Mikey Gribble

Mikey Gribble

Storm Chaser

I am a storm chaser based out of Wichita, Kansas. I began chasing storms in 2001 and have worked as a media chaser since 2004. I have documented around 200 tornadoes across nine different states and several major hurricanes along the US coast. As a fan of extreme weather, I count myself lucky to live in the central plains where the most violent storms on the planet occur each spring. You get to experience the entire spectrum of emotions in this sport and I love that about it. It motivates and challenges me to work hard and strive for greatness. Although I have a career outside of storm chasing, it has been and always will be a major part of my life. 

Background

Born and raised in Wichita, Kansas, I have been around severe weather my entire life. As a kid I would watch severe weather coverage on the local TV networks whenever storms came through the area. I never knew anyone that chased growing up, so the idea of chasing storms never even occurred to me until 2001 when I was watching coverage of a tornado warning by Kingman, Kansas. At that moment I realized I didn’t have to just watch this on TV. Kingman was only about 45 minutes away, I had a car, and seeing the storm for myself was easily within reach. I had no idea what I was doing, but I drove out to Kingman and watched the storm go through town. Between the dark clouds, the tornado sirens blaring and watching the DOW crew (doppler on wheels) drive by I was hooked immediately and knew it was something I would do for the rest of my life.

At the time I was attending Wichita State University and they did not have a meteorology program, so I drove down to the University of Oklahoma bookstore that summer and started buying their course books on meteorology. WSU did offer an introduction to meteorology course, so I took that class and then did an additional independent study course through WSU on mesoscale meteorology with Dave Schafer, who was a local TV meteorologist in Wichita at the time. I continued buying meteorology books and chased pretty hard core for a beginner through 2002 and 2003 with very limited success (never saw a tornado).

After three years of hard work my luck finally turned in 2004. It was a good year for tornadoes in the plains and I cleaned up, documenting 21 tornadoes that spring. With success in the field came additional opportunities and I started chasing for KWCH out of Wichita that spring, who is the #1 rated station in Kansas. It was a break out year for me and it felt really good to finally produce results on something I had worked so hard at for so long. It also taught me an important life lesson, which is to believe in yourself, because the rest of us think you’re an idiot lol. There’s a meme with a guy in a kayak going over a waterfall that says that and I’ve always loved it. I usually show it in most presentations I do. It’s a bit of a joke, but not really. I faced a lot of adversity those first three years and through a belief in myself and an unwavering focus on my goal I finally accomplished what I had set out to do. I think it’s one of the most valuable lessons you can learn in life and I make a point to emphasize it, especially when I’m talking to kids.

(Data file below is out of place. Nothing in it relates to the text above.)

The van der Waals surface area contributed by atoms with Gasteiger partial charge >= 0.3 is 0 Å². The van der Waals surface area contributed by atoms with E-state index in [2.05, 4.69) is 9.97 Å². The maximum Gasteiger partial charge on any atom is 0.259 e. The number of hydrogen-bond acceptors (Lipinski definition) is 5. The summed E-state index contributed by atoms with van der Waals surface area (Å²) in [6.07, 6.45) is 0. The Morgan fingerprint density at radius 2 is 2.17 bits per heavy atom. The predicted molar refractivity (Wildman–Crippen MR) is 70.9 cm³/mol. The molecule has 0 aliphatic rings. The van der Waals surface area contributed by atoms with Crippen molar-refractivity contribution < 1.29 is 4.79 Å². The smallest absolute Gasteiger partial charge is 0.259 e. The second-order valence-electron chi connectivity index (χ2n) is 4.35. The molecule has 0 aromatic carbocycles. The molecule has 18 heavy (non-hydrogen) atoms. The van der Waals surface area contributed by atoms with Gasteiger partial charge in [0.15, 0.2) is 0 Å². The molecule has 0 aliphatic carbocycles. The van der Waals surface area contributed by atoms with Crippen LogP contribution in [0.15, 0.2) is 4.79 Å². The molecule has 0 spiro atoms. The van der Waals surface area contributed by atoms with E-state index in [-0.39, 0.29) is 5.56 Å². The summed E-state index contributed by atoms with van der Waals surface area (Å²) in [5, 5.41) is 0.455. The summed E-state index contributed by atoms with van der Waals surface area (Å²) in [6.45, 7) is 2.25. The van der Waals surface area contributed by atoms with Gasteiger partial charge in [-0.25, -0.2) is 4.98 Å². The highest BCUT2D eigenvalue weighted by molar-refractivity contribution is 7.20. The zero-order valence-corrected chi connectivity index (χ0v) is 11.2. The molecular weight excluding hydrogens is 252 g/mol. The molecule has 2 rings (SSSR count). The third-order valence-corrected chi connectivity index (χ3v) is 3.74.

As I write this, it is 2021, and I have been chasing for 20 years now. I lost exact count several years ago, but I have documented right around 200 tornadoes now (give or take a few) across nine different states. I’ve been fortunate to work with numerous television stations helping with coverage and have contributed to several national and international television shows (for some weird reason I’ve actually done more TV shows for Europe than the US). I chase storms because I love it, but I also take a lot of pride in helping with coverage and getting severe weather information out to the public. There are few times in life when I am happier than I am when I’m out in the field chasing. It is challenging at many different levels and you get to experience the entire spectrum of emotions. It takes a gamblers mentality to chase at a serious/elite level where you will drive thousands of miles across the country on the hope of seeing a good storm. It is both exhausting and exhilarating. The fear, depression, and failure you experience just make it all the sweeter when things do go right and you get to witness the most violent storms on the planet. 

 

Featured

My video and pictures have been featured on numerous national and international networks including Discovery Channel, National Geographic, CNN, BBC, The Weather Channel, Planet Green, Virgin, The New York Times, Weather Nation, and News Nation. 

Credits

National Geographic, Inside the Mega Twister // Gethin Jones, Danger Hunters // The World’s Deadliest Weather